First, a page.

1884 | Brunswick's drainpipes
Series 01 | Part 4/7
Brunswick's building blocks
Place: Brunswick's drainpipes
As the town grew – so did the desires of its new settlers for the land to be made amenable. Prior to white settlement – the area between the Yarra and Maribyrnong rivers (encompassing the City of Moreland) was known as Iramoo and regarded as hallowed ground by the Wurundjeri-Willam line of the white tree clan. Its fertile flood plains and rich flora and fauna defined its topography. Upon colonisation the Wurundjeri-Willam were tragically displaced, and the natural environs irrevocably changed. From the outset the ‘swampy’ character and muddy streets of the area was the source of much dissatisfaction, and in 1884 the introduction of new drains finally alleviated this characteristic. The drainpipes were most likely made at Cornwell’s Pottery and Brick Works from vitrified clay-pipe: one was installed at Blyth Street behind Beith and Blair Streets, another at Loyola Avenue.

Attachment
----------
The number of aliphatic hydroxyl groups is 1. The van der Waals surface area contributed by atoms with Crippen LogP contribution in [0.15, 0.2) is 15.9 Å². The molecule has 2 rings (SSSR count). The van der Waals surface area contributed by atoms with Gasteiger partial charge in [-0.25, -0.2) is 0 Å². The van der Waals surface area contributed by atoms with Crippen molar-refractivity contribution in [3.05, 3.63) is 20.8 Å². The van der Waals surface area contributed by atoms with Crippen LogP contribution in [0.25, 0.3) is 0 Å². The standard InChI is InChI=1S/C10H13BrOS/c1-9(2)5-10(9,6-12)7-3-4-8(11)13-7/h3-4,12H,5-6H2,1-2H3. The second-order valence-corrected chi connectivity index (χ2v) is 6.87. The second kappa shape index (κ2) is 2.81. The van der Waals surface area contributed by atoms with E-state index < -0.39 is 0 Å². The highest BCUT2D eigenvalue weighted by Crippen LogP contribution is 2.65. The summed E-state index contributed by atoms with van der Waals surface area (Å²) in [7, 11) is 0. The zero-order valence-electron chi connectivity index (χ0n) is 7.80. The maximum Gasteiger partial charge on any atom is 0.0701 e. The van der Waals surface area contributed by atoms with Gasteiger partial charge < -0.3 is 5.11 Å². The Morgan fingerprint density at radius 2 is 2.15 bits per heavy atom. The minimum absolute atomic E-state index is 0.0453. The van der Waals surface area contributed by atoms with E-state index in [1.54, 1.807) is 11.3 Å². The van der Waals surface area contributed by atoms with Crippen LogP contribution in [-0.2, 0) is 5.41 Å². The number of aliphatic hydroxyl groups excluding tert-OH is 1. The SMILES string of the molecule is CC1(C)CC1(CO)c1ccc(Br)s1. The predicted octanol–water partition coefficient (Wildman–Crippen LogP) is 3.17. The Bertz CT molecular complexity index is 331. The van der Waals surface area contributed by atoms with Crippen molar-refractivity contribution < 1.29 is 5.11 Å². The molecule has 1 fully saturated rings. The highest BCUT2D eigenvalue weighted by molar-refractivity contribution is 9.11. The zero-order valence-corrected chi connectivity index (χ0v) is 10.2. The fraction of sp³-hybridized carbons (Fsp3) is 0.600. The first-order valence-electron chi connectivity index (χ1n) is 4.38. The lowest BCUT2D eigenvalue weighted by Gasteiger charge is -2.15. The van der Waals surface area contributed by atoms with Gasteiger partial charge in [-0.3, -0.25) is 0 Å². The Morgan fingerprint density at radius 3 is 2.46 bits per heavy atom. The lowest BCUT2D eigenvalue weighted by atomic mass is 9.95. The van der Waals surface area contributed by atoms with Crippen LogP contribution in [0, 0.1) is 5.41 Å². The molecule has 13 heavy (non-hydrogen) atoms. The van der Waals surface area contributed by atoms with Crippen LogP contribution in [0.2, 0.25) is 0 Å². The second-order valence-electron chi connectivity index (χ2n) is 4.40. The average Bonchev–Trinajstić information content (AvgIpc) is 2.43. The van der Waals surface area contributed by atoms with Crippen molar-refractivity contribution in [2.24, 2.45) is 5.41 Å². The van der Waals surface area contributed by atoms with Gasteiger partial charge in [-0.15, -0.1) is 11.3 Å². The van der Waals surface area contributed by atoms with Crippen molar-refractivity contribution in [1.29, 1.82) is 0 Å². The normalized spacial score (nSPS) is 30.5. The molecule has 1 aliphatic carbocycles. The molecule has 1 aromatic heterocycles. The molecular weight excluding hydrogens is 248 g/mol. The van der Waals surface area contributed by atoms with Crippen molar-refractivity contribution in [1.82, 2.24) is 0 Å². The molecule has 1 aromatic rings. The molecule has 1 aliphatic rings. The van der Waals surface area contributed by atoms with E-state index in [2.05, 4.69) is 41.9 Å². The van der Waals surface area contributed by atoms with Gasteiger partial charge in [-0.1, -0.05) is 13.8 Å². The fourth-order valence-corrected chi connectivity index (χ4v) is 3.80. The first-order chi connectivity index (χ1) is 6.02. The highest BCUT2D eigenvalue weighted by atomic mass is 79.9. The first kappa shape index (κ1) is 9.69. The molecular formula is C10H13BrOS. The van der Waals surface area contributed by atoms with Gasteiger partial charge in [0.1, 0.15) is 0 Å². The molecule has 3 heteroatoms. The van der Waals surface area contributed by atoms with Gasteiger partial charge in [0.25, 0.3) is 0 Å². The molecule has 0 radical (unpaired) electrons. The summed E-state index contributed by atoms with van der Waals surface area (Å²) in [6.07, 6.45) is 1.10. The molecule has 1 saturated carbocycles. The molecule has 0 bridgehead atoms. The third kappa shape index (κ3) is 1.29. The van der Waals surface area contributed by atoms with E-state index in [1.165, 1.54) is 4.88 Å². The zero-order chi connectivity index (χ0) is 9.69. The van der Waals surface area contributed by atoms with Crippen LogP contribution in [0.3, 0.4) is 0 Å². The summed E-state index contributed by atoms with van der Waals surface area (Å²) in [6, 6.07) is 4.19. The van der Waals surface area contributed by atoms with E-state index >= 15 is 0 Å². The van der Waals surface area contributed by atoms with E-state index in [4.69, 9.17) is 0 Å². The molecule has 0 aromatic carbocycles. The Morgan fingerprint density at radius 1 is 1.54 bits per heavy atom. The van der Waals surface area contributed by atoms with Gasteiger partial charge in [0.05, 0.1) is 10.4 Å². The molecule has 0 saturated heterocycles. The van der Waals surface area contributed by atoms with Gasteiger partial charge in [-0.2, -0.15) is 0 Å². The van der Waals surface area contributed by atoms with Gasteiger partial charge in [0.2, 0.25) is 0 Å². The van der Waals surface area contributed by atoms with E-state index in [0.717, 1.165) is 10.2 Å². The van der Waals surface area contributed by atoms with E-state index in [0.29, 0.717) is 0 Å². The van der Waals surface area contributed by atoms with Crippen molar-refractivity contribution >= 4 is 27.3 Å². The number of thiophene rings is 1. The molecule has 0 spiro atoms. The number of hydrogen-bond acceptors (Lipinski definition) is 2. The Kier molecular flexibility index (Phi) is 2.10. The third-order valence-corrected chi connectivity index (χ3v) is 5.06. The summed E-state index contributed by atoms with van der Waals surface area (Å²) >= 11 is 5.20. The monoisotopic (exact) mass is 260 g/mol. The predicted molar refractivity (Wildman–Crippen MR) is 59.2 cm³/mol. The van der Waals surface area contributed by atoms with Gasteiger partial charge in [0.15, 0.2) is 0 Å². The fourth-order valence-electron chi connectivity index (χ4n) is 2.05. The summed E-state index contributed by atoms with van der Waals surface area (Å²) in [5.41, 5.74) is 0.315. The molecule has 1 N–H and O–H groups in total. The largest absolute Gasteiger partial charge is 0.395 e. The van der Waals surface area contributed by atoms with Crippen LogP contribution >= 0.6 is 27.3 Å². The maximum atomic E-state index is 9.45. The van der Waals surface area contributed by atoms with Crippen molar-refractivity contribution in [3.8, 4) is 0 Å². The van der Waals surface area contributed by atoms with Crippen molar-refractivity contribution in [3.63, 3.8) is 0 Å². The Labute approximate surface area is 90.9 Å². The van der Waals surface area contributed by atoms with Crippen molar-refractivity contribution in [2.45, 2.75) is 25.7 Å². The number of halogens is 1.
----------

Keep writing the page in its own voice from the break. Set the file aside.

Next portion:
These two forms of one place in our recent past reveal a microcosm of the bigger picture of Australia’s colonisation: in the re-writing of place so much has been lost.
Stay tuned for more field tests: marking time in and around Brunswick and Moreland Station for the duration of MoreArts 2016, October 23 - December 18.
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